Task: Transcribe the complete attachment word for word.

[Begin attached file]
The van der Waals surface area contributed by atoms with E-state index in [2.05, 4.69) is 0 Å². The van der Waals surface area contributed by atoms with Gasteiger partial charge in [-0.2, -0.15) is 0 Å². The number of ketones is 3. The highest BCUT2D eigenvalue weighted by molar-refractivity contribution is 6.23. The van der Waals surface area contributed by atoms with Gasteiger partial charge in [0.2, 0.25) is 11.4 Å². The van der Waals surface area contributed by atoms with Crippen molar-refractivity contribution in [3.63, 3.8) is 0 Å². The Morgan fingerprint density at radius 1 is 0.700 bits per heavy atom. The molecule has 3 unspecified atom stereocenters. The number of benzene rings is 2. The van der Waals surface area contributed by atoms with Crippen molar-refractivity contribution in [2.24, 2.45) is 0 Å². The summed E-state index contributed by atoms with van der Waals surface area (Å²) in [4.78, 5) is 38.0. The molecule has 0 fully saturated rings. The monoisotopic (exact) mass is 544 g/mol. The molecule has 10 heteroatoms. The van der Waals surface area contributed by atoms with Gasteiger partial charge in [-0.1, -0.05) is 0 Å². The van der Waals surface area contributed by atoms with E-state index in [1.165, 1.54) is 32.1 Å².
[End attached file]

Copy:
The van der Waals surface area contributed by atoms with E-state index in [2.05, 4.69) is 0 Å². The van der Waals surface area contributed by atoms with Gasteiger partial charge in [-0.2, -0.15) is 0 Å². The number of ketones is 3. The highest BCUT2D eigenvalue weighted by molar-refractivity contribution is 6.23. The van der Waals surface area contributed by atoms with Gasteiger partial charge in [0.2, 0.25) is 11.4 Å². The van der Waals surface area contributed by atoms with Crippen molar-refractivity contribution in [3.63, 3.8) is 0 Å². The Morgan fingerprint density at radius 1 is 0.700 bits per heavy atom. The molecule has 3 unspecified atom stereocenters. The number of benzene rings is 2. The van der Waals surface area contributed by atoms with Crippen molar-refractivity contribution in [2.24, 2.45) is 0 Å². The summed E-state index contributed by atoms with van der Waals surface area (Å²) in [4.78, 5) is 38.0. The molecule has 0 fully saturated rings. The monoisotopic (exact) mass is 544 g/mol. The molecule has 10 heteroatoms. The van der Waals surface area contributed by atoms with Gasteiger partial charge in [-0.1, -0.05) is 0 Å². The van der Waals surface area contributed by atoms with E-state index in [1.165, 1.54) is 32.1 Å².